Many executives talk about the need for greater flexibility and adaptability from their companies. But the truth is that most businesses have organized themselves in ways that inherently discourage change.
Most large-scale change efforts fail to meet their expectations. A major problem is that even the most advanced change models will stumble when they face organizational designs and management practices that are inherently anti-change.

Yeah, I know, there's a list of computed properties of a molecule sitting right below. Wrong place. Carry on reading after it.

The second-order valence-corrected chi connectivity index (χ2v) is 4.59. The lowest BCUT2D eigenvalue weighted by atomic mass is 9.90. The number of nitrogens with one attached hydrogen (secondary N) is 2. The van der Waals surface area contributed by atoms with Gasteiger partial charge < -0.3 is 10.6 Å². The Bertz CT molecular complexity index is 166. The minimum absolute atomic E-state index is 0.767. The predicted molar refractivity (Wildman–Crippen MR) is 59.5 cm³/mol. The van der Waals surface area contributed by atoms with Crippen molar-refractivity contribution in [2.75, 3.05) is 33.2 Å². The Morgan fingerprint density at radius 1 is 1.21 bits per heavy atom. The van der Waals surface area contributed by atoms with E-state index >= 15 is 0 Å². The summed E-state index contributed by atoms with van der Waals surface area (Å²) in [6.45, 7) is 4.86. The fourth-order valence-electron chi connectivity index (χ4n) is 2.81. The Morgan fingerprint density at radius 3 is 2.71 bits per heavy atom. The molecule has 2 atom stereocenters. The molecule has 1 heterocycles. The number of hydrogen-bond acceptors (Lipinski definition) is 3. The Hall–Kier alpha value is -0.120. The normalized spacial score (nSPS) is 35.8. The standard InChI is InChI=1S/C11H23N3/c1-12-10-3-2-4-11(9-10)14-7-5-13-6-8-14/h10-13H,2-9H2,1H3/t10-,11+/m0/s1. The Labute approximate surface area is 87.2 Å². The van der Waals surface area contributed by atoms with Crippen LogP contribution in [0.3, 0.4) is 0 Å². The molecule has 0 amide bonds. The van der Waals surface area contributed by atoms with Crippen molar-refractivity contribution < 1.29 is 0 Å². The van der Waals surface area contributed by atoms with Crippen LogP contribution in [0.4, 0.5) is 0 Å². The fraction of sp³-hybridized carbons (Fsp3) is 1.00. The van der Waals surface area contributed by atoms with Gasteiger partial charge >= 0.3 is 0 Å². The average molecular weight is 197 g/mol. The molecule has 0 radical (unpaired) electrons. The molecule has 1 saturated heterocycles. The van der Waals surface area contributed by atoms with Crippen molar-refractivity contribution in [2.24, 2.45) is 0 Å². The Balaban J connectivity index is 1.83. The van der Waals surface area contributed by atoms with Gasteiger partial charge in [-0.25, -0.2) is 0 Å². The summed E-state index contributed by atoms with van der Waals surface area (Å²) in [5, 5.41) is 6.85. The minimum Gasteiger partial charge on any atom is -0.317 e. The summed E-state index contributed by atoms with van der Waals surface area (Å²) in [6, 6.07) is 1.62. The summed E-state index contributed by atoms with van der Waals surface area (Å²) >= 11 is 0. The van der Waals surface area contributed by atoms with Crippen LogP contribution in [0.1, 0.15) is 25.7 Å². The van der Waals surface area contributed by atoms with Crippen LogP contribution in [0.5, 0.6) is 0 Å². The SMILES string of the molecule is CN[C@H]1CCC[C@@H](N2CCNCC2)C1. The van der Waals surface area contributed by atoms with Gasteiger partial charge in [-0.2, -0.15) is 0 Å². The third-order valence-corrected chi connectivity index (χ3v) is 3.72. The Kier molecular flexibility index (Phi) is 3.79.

The truth is that the effectiveness of change efforts is largely determined by organizational design, or how a company’s structure, processes, reward systems and other features are orchestrated over time to support one another as well as the company’s strategic intent, identity and capabilities. In a world that is perpetually changing, an organization’s design must support the idea that the implementation and reimplementation of a strategy is a continuous process. However, a number of traditional organizational design features tend to discourage — and not encourage — change. Thus, to transform themselves into organizations that are “built to change,” companies need to rethink a number of these basic design assumptions with respect to managing talent (forget about job descriptions and redefine the relationship between company and worker), reward systems (implement a “person-based” pay system), structure (redesign the organization to maximize its “surface area”), information and decision processes (scrap the annual-budget process and move decision making closer to the front lines), and leaders (replace hierarchical command-and-control with shared leadership).